She would reach out to touch them, make sure of their reality and from the hugs they gave her, her body would expand and become warm like the bodies of pregnant women. Her breasts would soften against Carrie’s chest, her abdomen would balloon out to hold Sarah’s tiny buttocks when she snuggled in Ella’s lap. The physicality of motherhood shouted at her. She needed that again, needed to make her body work again. She argued against this for a long time. Educated women do not succumb to thoughts of being “baby machines.” But Ella had succumbed.

            Sarah has sensed a distance in her mother all week. She doesn’t know what it’s about. She does know she can use it to her advantage.

            “I want to ride over to Lockwood’s and buy a pop.”

            “There’s some in the house, better yet, I have fruit juice.”

            “I’m kinda in the mood to ride my bike.”


            “Can I take a couple dollars? For a treat?”

            “Take what you need, but watch the sugar. You know how you get.”

            Sarah comes and puts her arms around her mother’s disappearing waist, buries her head in her chest—just for a moment. Then she flies away, across the brown lawn, waving and running in one liquid motion. She is the child who can cure even a drought, Ella thinks, going back to her pitchfork, glad she has given in to her daughter. And though Ella knows that her concentration is fragile and can be splintered into pieces at any moment, she hopes Sarah will come back to the garden when her excursion is over, share what she saw, who she met.


During the months when Ella was first trying to have another child, the relationship between all family was normal. Even excellent. Then after two months of trying, Ella was pregnant. She and David shared secret winks and hugs. But then Ella miscarried—and though she sometimes thinks about it now, it’s not as painful, this new pregnancy altering that sorrow, that pain, the hours of Ella being silent and wounded.

She drops the pitchfork, goes into the house for a glass of cold water. Waiting for the amnio results is better than what she has already been through. She is sure of this. She’s lived it, learned from it.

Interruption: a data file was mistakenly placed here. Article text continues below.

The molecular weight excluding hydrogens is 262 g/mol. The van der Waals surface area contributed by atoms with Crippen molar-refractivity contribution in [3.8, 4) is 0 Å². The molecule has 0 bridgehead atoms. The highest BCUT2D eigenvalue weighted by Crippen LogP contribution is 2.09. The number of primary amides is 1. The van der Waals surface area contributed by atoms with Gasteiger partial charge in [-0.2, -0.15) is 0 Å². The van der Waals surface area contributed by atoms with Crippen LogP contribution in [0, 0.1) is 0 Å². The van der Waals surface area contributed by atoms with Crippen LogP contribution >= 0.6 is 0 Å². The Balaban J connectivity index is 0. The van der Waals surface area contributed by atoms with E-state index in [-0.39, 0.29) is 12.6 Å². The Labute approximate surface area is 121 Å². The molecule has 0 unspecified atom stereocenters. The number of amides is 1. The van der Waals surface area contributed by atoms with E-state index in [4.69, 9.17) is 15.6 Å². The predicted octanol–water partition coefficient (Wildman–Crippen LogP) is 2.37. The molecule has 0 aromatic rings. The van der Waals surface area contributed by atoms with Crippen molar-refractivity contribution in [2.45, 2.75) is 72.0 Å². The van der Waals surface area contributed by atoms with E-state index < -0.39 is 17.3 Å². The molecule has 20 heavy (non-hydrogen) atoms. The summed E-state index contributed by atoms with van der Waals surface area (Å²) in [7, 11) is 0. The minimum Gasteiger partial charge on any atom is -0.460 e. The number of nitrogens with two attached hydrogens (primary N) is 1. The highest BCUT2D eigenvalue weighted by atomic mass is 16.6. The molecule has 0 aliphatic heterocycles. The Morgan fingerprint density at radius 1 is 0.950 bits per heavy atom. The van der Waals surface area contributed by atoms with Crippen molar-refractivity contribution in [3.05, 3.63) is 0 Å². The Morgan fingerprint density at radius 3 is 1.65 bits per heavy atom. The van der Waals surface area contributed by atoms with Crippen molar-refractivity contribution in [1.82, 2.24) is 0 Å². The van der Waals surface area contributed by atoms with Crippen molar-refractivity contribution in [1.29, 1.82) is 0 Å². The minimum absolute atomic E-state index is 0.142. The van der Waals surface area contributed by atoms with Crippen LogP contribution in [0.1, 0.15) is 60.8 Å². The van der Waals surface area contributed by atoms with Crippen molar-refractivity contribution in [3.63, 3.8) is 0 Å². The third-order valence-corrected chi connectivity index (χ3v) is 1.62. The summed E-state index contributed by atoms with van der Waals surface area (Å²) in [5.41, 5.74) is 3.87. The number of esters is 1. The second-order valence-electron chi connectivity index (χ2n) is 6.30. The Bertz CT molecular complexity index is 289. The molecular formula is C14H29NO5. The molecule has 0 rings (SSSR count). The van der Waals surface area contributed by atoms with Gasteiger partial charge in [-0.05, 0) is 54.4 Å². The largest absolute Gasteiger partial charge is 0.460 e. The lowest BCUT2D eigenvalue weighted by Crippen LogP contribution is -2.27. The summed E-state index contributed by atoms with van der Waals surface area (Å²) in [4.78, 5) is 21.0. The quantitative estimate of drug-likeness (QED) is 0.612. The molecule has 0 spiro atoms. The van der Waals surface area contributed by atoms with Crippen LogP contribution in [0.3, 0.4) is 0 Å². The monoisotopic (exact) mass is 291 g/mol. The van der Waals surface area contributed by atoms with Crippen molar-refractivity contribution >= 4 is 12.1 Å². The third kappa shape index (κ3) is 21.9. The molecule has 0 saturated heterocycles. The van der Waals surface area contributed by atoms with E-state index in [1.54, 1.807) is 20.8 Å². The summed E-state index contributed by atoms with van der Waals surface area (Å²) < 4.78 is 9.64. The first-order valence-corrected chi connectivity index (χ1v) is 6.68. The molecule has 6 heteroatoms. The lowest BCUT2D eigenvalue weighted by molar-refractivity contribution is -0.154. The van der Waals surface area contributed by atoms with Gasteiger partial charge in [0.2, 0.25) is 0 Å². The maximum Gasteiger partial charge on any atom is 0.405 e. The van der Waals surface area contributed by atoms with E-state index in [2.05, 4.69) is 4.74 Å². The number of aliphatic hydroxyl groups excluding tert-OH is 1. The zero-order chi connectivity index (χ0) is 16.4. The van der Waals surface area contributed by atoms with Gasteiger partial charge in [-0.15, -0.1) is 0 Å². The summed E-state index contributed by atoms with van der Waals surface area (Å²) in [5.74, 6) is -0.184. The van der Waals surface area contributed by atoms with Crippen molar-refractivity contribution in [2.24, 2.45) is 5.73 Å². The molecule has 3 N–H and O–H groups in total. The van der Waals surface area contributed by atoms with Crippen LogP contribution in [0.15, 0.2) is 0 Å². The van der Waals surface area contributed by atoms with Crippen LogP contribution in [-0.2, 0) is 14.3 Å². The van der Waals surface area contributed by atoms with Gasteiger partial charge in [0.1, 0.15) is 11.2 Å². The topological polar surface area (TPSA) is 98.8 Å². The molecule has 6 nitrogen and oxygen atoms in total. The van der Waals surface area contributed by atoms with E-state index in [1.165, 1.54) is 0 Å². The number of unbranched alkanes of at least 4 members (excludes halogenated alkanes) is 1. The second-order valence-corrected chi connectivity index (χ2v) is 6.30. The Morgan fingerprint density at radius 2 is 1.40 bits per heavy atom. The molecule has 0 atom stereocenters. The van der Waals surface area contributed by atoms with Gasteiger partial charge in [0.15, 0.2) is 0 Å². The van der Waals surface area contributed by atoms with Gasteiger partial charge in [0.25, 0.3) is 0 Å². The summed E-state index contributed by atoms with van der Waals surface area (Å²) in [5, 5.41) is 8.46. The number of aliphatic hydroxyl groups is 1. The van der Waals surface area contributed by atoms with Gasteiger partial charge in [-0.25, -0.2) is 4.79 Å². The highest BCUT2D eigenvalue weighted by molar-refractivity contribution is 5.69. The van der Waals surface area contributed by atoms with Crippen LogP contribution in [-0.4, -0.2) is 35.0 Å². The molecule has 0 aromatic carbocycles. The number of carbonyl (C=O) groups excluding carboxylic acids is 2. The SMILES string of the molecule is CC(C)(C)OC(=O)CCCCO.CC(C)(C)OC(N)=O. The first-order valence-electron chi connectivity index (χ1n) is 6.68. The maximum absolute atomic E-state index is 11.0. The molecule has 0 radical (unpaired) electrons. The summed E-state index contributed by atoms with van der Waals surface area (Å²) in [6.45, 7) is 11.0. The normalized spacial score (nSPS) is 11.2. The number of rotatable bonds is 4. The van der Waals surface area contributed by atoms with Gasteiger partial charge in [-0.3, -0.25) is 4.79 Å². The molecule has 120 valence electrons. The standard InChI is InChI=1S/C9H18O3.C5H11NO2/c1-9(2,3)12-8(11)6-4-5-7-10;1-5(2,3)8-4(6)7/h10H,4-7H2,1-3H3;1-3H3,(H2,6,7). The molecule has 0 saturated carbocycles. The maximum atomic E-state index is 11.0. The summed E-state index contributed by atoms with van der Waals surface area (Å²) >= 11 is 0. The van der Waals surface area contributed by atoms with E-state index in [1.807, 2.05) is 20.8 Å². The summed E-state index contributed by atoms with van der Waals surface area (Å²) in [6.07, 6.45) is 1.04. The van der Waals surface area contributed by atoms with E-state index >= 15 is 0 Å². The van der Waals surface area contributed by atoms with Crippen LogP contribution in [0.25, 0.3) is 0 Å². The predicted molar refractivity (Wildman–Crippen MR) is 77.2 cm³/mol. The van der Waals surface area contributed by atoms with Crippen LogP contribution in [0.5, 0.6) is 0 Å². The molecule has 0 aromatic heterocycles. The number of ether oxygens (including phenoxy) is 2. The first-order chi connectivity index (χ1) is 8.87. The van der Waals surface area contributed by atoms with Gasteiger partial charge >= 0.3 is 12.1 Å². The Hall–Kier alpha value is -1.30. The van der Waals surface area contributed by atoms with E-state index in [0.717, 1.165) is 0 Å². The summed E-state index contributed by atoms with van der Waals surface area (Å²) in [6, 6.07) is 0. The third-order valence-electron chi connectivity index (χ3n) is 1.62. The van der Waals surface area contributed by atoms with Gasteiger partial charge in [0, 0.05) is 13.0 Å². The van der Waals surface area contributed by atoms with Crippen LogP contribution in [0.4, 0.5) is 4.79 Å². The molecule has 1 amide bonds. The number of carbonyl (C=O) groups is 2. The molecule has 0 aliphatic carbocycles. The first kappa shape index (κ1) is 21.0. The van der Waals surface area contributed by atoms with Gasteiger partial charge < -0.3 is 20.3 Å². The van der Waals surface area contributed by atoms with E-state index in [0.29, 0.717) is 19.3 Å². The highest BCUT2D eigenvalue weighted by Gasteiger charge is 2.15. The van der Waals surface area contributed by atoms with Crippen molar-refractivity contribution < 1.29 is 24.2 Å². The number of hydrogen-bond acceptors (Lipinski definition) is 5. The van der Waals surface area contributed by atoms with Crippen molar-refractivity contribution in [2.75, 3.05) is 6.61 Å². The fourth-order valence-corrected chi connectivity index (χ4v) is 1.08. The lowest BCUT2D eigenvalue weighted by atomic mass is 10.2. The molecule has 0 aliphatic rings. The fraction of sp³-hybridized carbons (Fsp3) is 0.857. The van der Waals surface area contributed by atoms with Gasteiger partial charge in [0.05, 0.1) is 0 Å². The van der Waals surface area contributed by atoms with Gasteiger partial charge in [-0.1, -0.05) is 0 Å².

Because fear is a destructive force that can work against your joy and hope. From the beginning, after David agreed to have this third child, Ella feared the statistics would be against her. The doctor was firm, telling her to set fears aside. Statistics revealed that only one fetus, out of one hundred conceived by women over the age of forty, would come into the world with Downs Syndrome. Ella had 99 chances of having a healthy baby—plus, she already had delivered two healthy children. He also reminded her that anytime a woman conceives, there are chances that she could give birth to a child with some anomaly.

Then at six weeks Ella started bleeding. It was light, but fear consumed her. This was so similar to what happened when she miscarried.

She called her doctor. He prescribed more progesterone to help support the pregnancy. It worked and Ella began to relax, allow her own female power to take over. She has conceived this baby after the age of forty, and she has kept it safe within her, despite that first upset. She can and will do this.

Her fertility is a gift, a chance to bring life into the world once again, though modern medicine has played a part, Ella having blood tests, post-coital exams, and lists of questions answered by her doctor—Ella fighting for what she wants. And yes, she has walked down some dark passageways in her mind, but nothing will go wrong. Now she has set aside her fears. She will love this baby no matter the sex, the birthweight, the chromosomes. No matter any of it.

Back in the yard, refreshed by three large glasses of water which will drive her back in over time, Ella picks up the pitchfork, again works to loosen the elm sapling from her garden patch. If she is careful, and there are enough roots, she can replant it at the back fence.

And then, her phone rings. 


* * * * *

Elizabeth A. Havey achieved a BA in English, taught literature at the secondary level, worked as a freelancer for McDougal Littell Publishing, and as a proofreader for Meredith Books. In her forties, she earned her RN, working as a labor and delivery nurse, health educator and author of CEUs for nursing. Havey studied at the Iowa Writing Workshops at the University of Iowa. Her stories have appeared in little magazines and her collection, A MOTHER'S TIME CAPSULE. She blogs at, devoted to health and navigating the third act. She is a member of the Women's Fiction Writers Association. 

No comments:

Post a Comment